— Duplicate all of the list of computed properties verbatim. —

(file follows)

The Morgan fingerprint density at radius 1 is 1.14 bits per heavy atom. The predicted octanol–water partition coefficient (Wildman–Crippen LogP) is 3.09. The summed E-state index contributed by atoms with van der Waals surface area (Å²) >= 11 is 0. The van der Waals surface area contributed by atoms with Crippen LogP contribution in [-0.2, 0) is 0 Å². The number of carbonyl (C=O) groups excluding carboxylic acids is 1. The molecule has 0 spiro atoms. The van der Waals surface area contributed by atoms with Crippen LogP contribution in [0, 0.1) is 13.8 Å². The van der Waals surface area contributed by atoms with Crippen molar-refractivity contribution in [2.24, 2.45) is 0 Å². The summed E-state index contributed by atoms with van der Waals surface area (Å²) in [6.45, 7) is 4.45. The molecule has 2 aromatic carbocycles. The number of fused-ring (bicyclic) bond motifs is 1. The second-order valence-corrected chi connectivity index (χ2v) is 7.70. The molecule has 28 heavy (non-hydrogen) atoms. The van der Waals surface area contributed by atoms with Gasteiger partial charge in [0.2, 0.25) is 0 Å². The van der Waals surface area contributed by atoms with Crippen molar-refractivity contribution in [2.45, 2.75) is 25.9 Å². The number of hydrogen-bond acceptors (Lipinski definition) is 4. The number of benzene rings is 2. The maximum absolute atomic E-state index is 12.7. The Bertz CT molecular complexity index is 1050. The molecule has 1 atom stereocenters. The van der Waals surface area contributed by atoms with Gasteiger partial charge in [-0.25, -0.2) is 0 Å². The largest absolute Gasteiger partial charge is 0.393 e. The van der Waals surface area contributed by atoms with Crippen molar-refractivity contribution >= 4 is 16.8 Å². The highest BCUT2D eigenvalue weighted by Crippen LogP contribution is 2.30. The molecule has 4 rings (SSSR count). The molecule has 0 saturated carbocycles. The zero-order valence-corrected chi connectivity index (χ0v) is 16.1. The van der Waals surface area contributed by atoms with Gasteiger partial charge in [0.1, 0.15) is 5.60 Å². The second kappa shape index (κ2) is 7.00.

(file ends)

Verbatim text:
The Morgan fingerprint density at radius 1 is 1.14 bits per heavy atom. The predicted octanol–water partition coefficient (Wildman–Crippen LogP) is 3.09. The summed E-state index contributed by atoms with van der Waals surface area (Å²) >= 11 is 0. The van der Waals surface area contributed by atoms with Crippen LogP contribution in [-0.2, 0) is 0 Å². The number of carbonyl (C=O) groups excluding carboxylic acids is 1. The molecule has 0 spiro atoms. The van der Waals surface area contributed by atoms with Crippen LogP contribution in [0, 0.1) is 13.8 Å². The van der Waals surface area contributed by atoms with Crippen molar-refractivity contribution in [2.24, 2.45) is 0 Å². The summed E-state index contributed by atoms with van der Waals surface area (Å²) in [6.45, 7) is 4.45. The molecule has 2 aromatic carbocycles. The number of fused-ring (bicyclic) bond motifs is 1. The second-order valence-corrected chi connectivity index (χ2v) is 7.70. The molecule has 28 heavy (non-hydrogen) atoms. The van der Waals surface area contributed by atoms with Gasteiger partial charge in [0.2, 0.25) is 0 Å². The van der Waals surface area contributed by atoms with Crippen molar-refractivity contribution in [2.45, 2.75) is 25.9 Å². The number of hydrogen-bond acceptors (Lipinski definition) is 4. The number of benzene rings is 2. The maximum absolute atomic E-state index is 12.7. The Bertz CT molecular complexity index is 1050. The molecule has 1 atom stereocenters. The van der Waals surface area contributed by atoms with Gasteiger partial charge in [-0.25, -0.2) is 0 Å². The largest absolute Gasteiger partial charge is 0.393 e. The van der Waals surface area contributed by atoms with Crippen molar-refractivity contribution >= 4 is 16.8 Å². The highest BCUT2D eigenvalue weighted by Crippen LogP contribution is 2.30. The molecule has 4 rings (SSSR count). The molecule has 0 saturated carbocycles. The zero-order valence-corrected chi connectivity index (χ0v) is 16.1. The van der Waals surface area contributed by atoms with Gasteiger partial charge in [0.1, 0.15) is 5.60 Å². The second kappa shape index (κ2) is 7.00.